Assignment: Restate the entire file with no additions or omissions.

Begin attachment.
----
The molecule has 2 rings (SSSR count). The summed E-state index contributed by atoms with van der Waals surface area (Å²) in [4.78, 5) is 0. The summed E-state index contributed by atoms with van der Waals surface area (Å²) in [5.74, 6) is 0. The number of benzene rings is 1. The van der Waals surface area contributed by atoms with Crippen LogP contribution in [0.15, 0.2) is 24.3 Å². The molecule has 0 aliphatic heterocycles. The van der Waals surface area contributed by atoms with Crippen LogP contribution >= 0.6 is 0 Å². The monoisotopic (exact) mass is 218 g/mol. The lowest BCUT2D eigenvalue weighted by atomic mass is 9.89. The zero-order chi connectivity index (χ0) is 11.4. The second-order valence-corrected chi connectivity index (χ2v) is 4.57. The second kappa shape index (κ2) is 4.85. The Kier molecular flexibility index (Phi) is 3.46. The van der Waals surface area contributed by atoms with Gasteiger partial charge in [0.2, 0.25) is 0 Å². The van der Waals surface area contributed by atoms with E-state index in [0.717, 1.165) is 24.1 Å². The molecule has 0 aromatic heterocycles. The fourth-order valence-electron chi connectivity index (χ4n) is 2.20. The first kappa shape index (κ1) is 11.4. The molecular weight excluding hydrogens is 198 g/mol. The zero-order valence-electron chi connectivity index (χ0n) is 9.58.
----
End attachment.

The molecule has 2 rings (SSSR count). The summed E-state index contributed by atoms with van der Waals surface area (Å²) in [4.78, 5) is 0. The summed E-state index contributed by atoms with van der Waals surface area (Å²) in [5.74, 6) is 0. The number of benzene rings is 1. The van der Waals surface area contributed by atoms with Crippen LogP contribution in [0.15, 0.2) is 24.3 Å². The molecule has 0 aliphatic heterocycles. The van der Waals surface area contributed by atoms with Crippen LogP contribution >= 0.6 is 0 Å². The monoisotopic (exact) mass is 218 g/mol. The lowest BCUT2D eigenvalue weighted by atomic mass is 9.89. The zero-order chi connectivity index (χ0) is 11.4. The second-order valence-corrected chi connectivity index (χ2v) is 4.57. The second kappa shape index (κ2) is 4.85. The Kier molecular flexibility index (Phi) is 3.46. The van der Waals surface area contributed by atoms with Gasteiger partial charge in [0.2, 0.25) is 0 Å². The van der Waals surface area contributed by atoms with E-state index in [0.717, 1.165) is 24.1 Å². The molecule has 0 aromatic heterocycles. The fourth-order valence-electron chi connectivity index (χ4n) is 2.20. The first kappa shape index (κ1) is 11.4. The molecular weight excluding hydrogens is 198 g/mol. The zero-order valence-electron chi connectivity index (χ0n) is 9.58.